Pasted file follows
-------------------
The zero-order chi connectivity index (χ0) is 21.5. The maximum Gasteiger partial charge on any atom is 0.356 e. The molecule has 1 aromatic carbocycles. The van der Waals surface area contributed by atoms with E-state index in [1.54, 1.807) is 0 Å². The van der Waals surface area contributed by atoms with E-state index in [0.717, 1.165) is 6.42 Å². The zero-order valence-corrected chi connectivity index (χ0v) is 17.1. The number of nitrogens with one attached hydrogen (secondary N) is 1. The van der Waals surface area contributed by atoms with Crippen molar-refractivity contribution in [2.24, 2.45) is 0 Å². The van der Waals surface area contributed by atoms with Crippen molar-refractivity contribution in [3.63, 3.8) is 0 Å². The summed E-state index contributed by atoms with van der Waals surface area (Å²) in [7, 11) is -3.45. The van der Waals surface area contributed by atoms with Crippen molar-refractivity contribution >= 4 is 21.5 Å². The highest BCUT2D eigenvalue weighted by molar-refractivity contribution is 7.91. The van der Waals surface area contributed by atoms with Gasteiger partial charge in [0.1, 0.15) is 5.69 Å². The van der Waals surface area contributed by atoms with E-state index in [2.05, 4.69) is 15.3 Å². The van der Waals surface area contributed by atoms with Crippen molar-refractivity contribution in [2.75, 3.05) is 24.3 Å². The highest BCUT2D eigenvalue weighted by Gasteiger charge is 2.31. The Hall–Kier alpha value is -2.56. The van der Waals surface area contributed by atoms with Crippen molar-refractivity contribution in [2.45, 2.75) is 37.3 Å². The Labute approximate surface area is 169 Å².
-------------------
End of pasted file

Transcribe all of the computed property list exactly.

The zero-order chi connectivity index (χ0) is 21.5. The maximum Gasteiger partial charge on any atom is 0.356 e. The molecule has 1 aromatic carbocycles. The van der Waals surface area contributed by atoms with E-state index in [1.54, 1.807) is 0 Å². The van der Waals surface area contributed by atoms with E-state index in [0.717, 1.165) is 6.42 Å². The zero-order valence-corrected chi connectivity index (χ0v) is 17.1. The number of nitrogens with one attached hydrogen (secondary N) is 1. The van der Waals surface area contributed by atoms with Crippen molar-refractivity contribution in [2.24, 2.45) is 0 Å². The van der Waals surface area contributed by atoms with Crippen molar-refractivity contribution in [3.63, 3.8) is 0 Å². The summed E-state index contributed by atoms with van der Waals surface area (Å²) in [7, 11) is -3.45. The van der Waals surface area contributed by atoms with Crippen molar-refractivity contribution >= 4 is 21.5 Å². The highest BCUT2D eigenvalue weighted by molar-refractivity contribution is 7.91. The van der Waals surface area contributed by atoms with Gasteiger partial charge in [0.1, 0.15) is 5.69 Å². The van der Waals surface area contributed by atoms with E-state index in [2.05, 4.69) is 15.3 Å². The van der Waals surface area contributed by atoms with Crippen molar-refractivity contribution in [2.75, 3.05) is 24.3 Å². The highest BCUT2D eigenvalue weighted by Gasteiger charge is 2.31. The Hall–Kier alpha value is -2.56. The van der Waals surface area contributed by atoms with Crippen molar-refractivity contribution in [2.45, 2.75) is 37.3 Å². The Labute approximate surface area is 169 Å².